What do you need to know before you go to Croatia? Here are my top 8 Croatia travel tips for your trip.
Croatia has become one of my favorite countries to travel to – it’s beautiful, easy to travel, and is packed with fascinating history and great food. I spent a year living here as a digital nomad during the COVID pandemic, exploring the city of Split and a bit of the surrounding area, and now use it as one of my bases in Europe.
1. It’s very friendly and safe
There’s a reason Croatia is one of my favorite destinations as a solo female traveler – it’s an incredibly safe and welcoming country.
Living in Split, I got used to leaving my bag anywhere without keeping an eye on it and walking home alone at 3 am from any part of the city center. And I never had any issues, nor did my other solo female friends.
The rest of Croatia is similarly safe. Crime rates are very low, and people look out for each other. That’s not to say you don’t need to pay any attention at all to your safety or belongings, especially in the height of the summer season when it’s packed and there are lots of people moving through. But overall, it’s one of the safest countries I’ve been to as a solo woman traveler and female digital nomad.
And Croatian people are very welcoming. They’re outwardly reserved, so they won’t just come up and smile and start chatting, but hey, not many cultures are like that anyways. (It’s one of the things I had to get used to as an American traveling and living abroad – we’re an abnormally friendly and smiley people!)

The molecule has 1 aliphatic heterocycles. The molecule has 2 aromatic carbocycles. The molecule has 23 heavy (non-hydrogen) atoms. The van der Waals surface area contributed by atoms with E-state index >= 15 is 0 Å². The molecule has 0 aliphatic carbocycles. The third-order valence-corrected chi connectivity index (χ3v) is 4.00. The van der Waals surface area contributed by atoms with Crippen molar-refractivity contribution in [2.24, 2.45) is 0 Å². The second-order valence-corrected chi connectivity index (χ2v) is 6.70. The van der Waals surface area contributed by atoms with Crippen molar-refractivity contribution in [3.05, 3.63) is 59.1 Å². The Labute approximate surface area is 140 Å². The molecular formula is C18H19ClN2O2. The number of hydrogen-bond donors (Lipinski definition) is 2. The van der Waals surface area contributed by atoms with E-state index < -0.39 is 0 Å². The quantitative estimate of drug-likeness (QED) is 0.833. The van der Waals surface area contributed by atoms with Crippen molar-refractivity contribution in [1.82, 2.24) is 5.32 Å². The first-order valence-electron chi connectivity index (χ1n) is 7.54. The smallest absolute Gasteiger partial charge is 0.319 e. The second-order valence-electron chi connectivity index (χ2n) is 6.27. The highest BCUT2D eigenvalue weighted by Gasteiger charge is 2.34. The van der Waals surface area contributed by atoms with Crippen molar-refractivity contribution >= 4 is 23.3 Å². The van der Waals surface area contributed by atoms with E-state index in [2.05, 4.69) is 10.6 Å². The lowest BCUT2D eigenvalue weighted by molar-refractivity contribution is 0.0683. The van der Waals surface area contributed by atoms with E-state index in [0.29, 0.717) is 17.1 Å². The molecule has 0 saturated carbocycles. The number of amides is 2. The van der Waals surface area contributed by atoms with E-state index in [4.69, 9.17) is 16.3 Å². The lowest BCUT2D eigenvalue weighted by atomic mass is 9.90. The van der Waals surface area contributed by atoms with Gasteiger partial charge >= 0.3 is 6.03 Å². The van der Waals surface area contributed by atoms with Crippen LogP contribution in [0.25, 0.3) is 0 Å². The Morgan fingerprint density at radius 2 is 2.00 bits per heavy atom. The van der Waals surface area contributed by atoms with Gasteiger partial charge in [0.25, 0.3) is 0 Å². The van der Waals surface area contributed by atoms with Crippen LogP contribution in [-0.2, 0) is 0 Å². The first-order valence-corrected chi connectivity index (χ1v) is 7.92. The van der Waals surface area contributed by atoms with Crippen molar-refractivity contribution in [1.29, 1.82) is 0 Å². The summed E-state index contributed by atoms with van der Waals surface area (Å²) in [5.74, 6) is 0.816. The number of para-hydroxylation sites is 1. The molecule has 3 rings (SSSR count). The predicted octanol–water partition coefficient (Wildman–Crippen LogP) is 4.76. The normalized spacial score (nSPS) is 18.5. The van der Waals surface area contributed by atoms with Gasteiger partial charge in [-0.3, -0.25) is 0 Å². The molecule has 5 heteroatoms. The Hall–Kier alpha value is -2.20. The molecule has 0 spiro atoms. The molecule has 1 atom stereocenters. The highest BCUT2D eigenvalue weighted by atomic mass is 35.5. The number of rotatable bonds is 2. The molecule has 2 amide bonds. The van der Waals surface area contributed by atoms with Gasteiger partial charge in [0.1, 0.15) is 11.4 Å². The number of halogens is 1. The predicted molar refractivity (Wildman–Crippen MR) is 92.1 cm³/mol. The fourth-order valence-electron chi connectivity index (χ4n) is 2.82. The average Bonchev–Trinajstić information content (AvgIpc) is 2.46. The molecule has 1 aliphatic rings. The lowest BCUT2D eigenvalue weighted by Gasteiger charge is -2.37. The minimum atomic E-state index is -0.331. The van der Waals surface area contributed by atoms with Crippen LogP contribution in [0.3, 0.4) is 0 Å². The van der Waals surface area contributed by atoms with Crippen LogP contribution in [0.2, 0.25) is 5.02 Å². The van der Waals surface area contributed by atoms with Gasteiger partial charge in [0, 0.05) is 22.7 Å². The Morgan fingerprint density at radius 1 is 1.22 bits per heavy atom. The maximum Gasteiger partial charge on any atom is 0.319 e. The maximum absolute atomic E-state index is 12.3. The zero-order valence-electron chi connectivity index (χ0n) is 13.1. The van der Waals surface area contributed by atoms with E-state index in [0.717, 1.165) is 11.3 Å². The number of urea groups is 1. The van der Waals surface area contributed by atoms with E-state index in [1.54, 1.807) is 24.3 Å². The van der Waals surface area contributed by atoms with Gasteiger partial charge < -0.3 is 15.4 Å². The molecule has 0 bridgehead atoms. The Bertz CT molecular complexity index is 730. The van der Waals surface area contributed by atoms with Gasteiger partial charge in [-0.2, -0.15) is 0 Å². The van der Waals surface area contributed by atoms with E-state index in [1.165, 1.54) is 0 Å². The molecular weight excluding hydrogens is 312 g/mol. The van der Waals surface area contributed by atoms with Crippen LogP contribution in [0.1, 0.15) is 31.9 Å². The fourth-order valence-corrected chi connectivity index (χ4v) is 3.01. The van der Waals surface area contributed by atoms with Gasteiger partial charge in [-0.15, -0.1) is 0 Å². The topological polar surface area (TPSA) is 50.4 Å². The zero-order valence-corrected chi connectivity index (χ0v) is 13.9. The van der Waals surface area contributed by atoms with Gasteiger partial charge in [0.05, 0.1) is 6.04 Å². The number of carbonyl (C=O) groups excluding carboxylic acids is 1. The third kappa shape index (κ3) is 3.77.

But once you start to chat with them, or go to the same place more than once, they’ll be warm and hospitable. It’s a quiet but genuine kind of friendliness – people will really watch out for you here. (Except on the coast in August – everyone has been working 12 hour days, 6 days a week all summer and they are tired. Don’t take it personally.)
Croatians are also proud of their country, though they do like to grumble about some of the aspects of life here – they’ll tell you all about the history and culture if you give them a chance. And if they really like you, the rakija will start flowing and you’ll truly be friends!
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2. It’s easy to travel around Croatia
Croatia is also an easy place to travel around. The buses are plentiful, reasonably priced, and connect to all the places you’ll want to go – same for the ferries if you want to visit the islands (which you should). The roads are well-maintained and safe for driving.
I do avoid the trains unless I have a lot of time – they’re safe, but they’re very, very slow. Still a good option if you’re looking for a scenic route though.